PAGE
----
The Economist is hosting a 10-day debate of the proposition:
This house believes that GDP growth is a poor measure of improving living standards.
- Defending the motion: Andrew Oswald, Professor of economics, University of Warwick
- Against the motion: Steve Landefeld, Director of the Bureau of Economic Analysis, U.S. Department of Commerce
- Moderator’s opening remarks: Patrick Lane, Deputy Business Affairs Editor, The Economist
Featured guest: Enrico Giovanni, President, Italian Statistical Office
Featured guest: Michael Boskin, T.M. Friedman Professor of Economics; Senior Fellow, Hoover Institution, Stanford
Featured guest: Me
Thanks to the Economist for including me in the debate.
On day 1 of the debate, 69% of voters agreed with the motion, 31% disagreed. Agree is now up to 72%. I don’t know whether that 70% range is primarily a function of the quality of the arguments or instead of the initial views of those who chose to vote.
Here is my statement.
Gross domestic product is of course an imperfect measure of improving living standards, primarily because it is incomplete. By excluding changes in non-market goods like clean air and water, GDP measures the market value of goods and services produced within a nation, but excludes many important outputs that are not owned, traded, or easily and objectively valued. The “P” stands for product, so GDP is an output measure, whereas living standards are in part a function of the goods and services we consume and of the income generated by those we produce.
GDP does not measure happiness, or well-being, or what economists call utility. As a gross measure, it aggregates data for a geographic area, ignoring important distributional questions and individual preferences. As a flow measure, it does not account for the value of a nation’s stock of assets and liabilities.
Andrew Oswald argues: “GDP is too narrow a measure of the things that truly matter to humans to be viewed as a valuable indicator in developed nations like ours in 2010.” I shudder to imagine who might assign themselves the role of determining what truly matters to all mankind. Yet the proposition is not whether GDP is a valuable indicator of “things that truly matter to humans”. The proposition is not limited to rich nations or to the present. The proposition is that GDP growth is a poor measure of improving living standards. I oppose that proposition.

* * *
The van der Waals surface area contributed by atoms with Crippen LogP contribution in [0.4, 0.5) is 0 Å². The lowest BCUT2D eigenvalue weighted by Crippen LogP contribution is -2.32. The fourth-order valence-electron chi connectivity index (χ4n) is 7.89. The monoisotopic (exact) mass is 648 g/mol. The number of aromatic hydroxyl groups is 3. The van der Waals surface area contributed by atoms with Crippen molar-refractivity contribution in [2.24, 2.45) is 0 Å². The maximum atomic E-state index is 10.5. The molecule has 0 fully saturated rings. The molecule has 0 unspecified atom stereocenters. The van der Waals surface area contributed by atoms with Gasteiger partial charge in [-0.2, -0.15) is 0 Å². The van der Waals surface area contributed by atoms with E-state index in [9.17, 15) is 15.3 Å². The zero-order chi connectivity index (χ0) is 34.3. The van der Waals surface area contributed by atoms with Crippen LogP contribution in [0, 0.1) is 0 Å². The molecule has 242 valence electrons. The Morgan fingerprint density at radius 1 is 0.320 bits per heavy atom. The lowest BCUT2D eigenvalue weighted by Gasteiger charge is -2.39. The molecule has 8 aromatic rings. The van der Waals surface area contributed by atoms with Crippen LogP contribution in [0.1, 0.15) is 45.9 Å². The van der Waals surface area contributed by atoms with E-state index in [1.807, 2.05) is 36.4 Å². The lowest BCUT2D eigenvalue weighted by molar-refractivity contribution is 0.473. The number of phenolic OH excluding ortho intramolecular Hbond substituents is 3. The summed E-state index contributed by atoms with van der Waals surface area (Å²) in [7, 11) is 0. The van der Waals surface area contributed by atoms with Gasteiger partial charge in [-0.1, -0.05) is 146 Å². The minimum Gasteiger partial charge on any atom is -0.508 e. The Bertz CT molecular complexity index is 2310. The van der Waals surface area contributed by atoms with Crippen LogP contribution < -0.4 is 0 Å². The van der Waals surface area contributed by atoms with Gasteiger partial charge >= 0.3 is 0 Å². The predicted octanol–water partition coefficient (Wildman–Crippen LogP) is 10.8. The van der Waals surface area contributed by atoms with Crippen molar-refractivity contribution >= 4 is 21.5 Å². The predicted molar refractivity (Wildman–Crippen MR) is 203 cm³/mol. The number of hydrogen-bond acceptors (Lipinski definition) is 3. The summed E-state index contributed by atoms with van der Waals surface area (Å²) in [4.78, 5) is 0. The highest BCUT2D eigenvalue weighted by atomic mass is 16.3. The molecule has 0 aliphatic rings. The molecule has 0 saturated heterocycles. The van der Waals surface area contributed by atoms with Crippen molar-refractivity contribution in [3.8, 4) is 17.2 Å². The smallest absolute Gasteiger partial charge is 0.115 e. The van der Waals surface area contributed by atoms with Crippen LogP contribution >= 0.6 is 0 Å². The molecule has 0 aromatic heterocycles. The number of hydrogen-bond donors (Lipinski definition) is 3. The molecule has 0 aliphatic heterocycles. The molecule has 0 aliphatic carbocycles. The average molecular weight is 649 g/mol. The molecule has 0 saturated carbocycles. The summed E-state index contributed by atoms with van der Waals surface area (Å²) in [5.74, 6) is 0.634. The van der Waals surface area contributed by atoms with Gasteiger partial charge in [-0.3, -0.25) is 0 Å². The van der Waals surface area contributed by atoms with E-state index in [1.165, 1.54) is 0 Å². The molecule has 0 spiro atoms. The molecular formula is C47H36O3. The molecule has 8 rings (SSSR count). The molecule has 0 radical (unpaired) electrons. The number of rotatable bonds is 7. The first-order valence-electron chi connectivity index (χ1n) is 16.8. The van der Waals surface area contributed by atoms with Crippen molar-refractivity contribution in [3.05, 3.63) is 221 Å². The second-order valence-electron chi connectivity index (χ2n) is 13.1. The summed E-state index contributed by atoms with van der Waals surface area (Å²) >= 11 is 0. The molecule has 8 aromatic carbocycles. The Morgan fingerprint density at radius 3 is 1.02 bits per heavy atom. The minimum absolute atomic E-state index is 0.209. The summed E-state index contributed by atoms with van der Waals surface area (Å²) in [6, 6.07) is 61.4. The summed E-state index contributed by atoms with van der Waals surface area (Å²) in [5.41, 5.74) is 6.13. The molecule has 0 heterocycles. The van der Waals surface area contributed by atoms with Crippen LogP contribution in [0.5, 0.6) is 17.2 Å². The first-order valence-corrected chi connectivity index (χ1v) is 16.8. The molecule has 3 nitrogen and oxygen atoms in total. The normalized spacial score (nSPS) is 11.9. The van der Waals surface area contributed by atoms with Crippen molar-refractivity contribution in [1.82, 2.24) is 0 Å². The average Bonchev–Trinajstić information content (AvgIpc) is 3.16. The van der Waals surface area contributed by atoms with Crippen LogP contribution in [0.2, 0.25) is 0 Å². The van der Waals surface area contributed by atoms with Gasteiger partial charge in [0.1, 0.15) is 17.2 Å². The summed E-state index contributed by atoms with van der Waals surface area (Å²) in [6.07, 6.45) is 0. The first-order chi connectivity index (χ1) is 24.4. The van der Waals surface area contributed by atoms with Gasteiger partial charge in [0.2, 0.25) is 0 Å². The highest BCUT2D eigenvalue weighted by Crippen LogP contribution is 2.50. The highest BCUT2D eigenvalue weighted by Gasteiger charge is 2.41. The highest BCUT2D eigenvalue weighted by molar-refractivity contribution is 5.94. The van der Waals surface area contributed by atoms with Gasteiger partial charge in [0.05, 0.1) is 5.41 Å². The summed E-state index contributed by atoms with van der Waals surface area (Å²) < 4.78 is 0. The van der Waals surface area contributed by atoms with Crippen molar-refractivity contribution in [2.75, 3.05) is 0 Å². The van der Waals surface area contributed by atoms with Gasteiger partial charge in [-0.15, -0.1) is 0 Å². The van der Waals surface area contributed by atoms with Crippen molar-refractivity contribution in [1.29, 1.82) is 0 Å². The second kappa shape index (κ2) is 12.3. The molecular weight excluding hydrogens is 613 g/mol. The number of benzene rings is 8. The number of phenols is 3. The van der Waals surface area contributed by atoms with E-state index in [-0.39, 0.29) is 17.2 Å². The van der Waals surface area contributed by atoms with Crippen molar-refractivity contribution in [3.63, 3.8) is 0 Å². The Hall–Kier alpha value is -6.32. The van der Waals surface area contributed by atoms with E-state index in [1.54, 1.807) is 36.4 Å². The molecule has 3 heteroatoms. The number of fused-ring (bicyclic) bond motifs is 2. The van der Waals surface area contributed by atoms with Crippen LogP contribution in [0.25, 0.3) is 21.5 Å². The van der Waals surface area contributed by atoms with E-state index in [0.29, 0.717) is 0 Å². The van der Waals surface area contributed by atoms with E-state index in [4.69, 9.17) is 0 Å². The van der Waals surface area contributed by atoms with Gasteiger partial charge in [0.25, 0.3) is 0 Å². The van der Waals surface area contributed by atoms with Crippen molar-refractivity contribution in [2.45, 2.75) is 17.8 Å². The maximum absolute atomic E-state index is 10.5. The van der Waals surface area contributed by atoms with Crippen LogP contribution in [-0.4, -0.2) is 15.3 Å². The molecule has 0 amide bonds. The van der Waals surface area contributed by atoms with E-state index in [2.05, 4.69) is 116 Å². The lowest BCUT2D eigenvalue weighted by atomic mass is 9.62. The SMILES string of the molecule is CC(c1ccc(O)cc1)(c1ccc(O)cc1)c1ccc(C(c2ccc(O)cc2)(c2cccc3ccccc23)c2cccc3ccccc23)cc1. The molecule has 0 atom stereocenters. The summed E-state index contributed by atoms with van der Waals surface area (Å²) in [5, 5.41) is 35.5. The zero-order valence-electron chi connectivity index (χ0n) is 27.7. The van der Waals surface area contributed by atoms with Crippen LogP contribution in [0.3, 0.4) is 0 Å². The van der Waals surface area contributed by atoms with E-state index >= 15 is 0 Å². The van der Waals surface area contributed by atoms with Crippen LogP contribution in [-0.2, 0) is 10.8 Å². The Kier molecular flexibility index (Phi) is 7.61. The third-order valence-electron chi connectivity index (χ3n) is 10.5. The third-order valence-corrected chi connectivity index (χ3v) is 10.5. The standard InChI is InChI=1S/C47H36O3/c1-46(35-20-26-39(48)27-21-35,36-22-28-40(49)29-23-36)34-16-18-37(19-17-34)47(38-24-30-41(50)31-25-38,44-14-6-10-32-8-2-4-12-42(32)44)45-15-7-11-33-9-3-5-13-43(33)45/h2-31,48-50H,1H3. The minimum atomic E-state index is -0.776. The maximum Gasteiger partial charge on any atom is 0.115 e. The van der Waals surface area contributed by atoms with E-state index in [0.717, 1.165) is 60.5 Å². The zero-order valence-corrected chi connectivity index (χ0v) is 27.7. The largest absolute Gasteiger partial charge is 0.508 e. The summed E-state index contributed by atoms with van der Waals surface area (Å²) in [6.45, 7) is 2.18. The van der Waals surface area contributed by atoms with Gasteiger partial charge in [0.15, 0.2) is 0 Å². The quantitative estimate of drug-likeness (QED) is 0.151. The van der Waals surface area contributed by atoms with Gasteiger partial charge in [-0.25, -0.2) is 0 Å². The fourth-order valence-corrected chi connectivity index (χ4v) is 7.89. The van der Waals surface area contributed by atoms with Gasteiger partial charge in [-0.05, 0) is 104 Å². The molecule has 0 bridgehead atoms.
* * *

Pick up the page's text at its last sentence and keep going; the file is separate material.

Mr Oswald argues that we should measure well-being and include both subjective surveys and sustainability as components of that measurement. I have no quarrel with measuring well-being, but there is no reason to foul up a useful statistic in doing so. GDP is but one indicator that policymakers can and should use to analyse the economic health of a nation, and it is foolish either to use it for a purpose for which it was not intended, or to attempt to change it to suit one’s policy goals. A doctor who monitors only a patient’s pulse is not doing his job, but one who argues we should ask the patient how he feels and call that his “pulse” is outright dangerous.
A patient’s pulse is useful in part because it is an easily measurable and objective metric that is comparable over time and across patients. GDP is quantifiable – it is simply an accounting measure. GDP is objective – we can rely on the data even when personnel in the statistics office change or the party in power flips. GDP is, within limits, roughly comparable across nations and over time, allowing us to make imperfect but still useful policy comparisons and judgments. And since wealthier societies generally devote some of their increased resources to improving non-market attributes like clean air and water, GDP is only partially incomplete as a measure of the non-tradable aspects of improved living standards.
I would rather live in the Turks and Caicos Islands than in Iran, even though the latter has a higher per person GDP. But if you ask me in which of two unlabelled countries I want to live, and if I know only their per person GDP, I will choose the higher one because it probably has a higher standard of living. Similarly, if you tell me only that a country’s GDP has grown 10% and ask me if the standard of living has improved, I will almost always be right if I guess that it has. Higher GDP means more tradable resources for individuals and governments with which to improve standards of living. Economic growth is good, and more economic growth is better. Ask a family in a poor African nation whether they agree with Mr Oswald’s conclusion that man needs “to make fewer things rather than more”, and whether they need to value tranquil beauty more and a car less.
Money cannot buy happiness, and GDP cannot measure it. But as a measure of improving living standards, it is both adequate and superior to subjectively defined, internationally incomparable and time-inconsistent measures of happiness based on someone’s subjective decision about how you should measure your happiness.